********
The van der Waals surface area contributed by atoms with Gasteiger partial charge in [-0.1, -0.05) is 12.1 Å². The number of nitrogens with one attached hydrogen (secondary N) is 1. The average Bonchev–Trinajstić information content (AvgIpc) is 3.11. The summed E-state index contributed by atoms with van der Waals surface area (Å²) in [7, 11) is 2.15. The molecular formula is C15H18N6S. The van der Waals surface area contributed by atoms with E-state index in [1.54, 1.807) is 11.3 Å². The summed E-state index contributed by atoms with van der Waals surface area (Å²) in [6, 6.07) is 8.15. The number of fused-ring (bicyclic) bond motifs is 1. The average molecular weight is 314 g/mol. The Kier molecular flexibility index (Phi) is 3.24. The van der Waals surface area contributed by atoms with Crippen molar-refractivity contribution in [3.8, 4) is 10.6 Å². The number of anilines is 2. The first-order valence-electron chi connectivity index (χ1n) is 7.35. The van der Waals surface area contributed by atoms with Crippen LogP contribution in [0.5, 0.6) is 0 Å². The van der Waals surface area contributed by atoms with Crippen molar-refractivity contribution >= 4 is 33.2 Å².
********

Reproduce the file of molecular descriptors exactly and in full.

The van der Waals surface area contributed by atoms with Gasteiger partial charge in [-0.1, -0.05) is 12.1 Å². The number of nitrogens with one attached hydrogen (secondary N) is 1. The average Bonchev–Trinajstić information content (AvgIpc) is 3.11. The summed E-state index contributed by atoms with van der Waals surface area (Å²) in [7, 11) is 2.15. The molecular formula is C15H18N6S. The van der Waals surface area contributed by atoms with E-state index in [1.54, 1.807) is 11.3 Å². The summed E-state index contributed by atoms with van der Waals surface area (Å²) in [6, 6.07) is 8.15. The number of fused-ring (bicyclic) bond motifs is 1. The average molecular weight is 314 g/mol. The Kier molecular flexibility index (Phi) is 3.24. The van der Waals surface area contributed by atoms with Crippen molar-refractivity contribution in [3.8, 4) is 10.6 Å². The number of anilines is 2. The first-order valence-electron chi connectivity index (χ1n) is 7.35. The van der Waals surface area contributed by atoms with Crippen LogP contribution in [0.5, 0.6) is 0 Å². The van der Waals surface area contributed by atoms with Crippen molar-refractivity contribution >= 4 is 33.2 Å².